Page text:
A joint lawsuit was filed on Monday challenging the President’s use of emergency powers in his quest to build a wall along the southern border of the United States.
The suit includes 16 U.S. states:
California, Colorado, Connecticut, Delaware, Hawaii, Illinois, Maine, Maryland, Michigan, Minnesota, Nevada, New Jersey, New Mexico, New York, Oregon, and Virginia–all Dem controlled whether through their attorneys general, governors, legislatures, or in some cases all three.
Read the full lawsuit here:
The suit claims that President Trump doesn’t have the constitutional powers to appropriate funds to build the wall, stating that Congress, not the president, ultimately controls spending.
The lawsuit filed in the Federal District Court of San Francisco reads in part:
“Contrary to the will of Congress, the President has used the pretext of a manufactured ‘crisis’ of unlawful immigration to declare a national emergency and redirect federal dollars appropriate for drug interdiction, military construction, and law enforcement initiatives toward building a wall on the United States – Mexico border.”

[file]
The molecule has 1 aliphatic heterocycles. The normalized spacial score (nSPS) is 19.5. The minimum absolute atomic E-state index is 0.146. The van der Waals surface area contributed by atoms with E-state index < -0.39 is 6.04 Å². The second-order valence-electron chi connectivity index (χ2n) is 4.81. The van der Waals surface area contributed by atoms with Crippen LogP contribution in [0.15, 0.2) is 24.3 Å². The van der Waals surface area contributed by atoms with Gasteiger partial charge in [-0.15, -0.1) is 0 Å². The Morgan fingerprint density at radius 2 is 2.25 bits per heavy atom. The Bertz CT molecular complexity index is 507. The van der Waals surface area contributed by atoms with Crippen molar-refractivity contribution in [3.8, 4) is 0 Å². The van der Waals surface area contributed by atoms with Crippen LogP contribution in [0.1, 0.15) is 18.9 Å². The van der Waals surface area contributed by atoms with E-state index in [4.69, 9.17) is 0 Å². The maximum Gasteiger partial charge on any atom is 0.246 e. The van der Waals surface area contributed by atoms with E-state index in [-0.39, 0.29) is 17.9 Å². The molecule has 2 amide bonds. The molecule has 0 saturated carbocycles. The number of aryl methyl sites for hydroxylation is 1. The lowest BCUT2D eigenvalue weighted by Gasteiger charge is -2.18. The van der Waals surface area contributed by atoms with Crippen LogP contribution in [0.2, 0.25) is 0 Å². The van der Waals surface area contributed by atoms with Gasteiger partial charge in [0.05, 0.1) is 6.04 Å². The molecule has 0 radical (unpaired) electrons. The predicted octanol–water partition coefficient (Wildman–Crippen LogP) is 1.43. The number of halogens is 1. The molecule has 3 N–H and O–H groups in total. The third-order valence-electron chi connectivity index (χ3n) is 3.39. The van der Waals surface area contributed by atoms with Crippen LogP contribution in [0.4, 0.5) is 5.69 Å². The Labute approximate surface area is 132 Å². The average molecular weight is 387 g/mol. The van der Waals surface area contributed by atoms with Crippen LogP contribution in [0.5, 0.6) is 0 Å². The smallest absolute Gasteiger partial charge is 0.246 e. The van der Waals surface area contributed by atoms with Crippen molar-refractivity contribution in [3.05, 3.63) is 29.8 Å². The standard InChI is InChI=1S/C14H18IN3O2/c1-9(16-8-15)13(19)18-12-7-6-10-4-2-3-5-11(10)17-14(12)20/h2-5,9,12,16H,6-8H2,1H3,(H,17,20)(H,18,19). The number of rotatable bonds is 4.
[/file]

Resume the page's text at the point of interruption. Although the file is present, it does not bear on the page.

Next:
The American Civil Liberties Union (ACLU) also announced Friday, after President Trump declared the National Emergency, that they would be filing a lawsuit challenging the President’s declaration.
ACLU Executive Director Anthony Romero issued the following statement:
“By the president’s very own admission in the Rose Garden, there is no national emergency. He just grew impatient and frustrated with Congress, and decided to move along his promise for a border wall ‘faster.’ This is a patently illegal power grab that hurts American communities and flouts the checks and balances that are hallmarks of our democracy. We will be filing a lawsuit early next week. As the country’s premier defender of civil liberties and civil rights, the ACLU will always fight to ensure a robust system of checks and balances on the power of the executive, which is critical to safeguarding our democracy and defending rights.”
According to the ACLU website, they plan to argue President Trump’s “use of emergency powers to evade Congressional funding restrictions is unprecedented and that 10 U.S.C. § 2808, the emergency power that Trump has invoked, cannot be used to build a border wall.”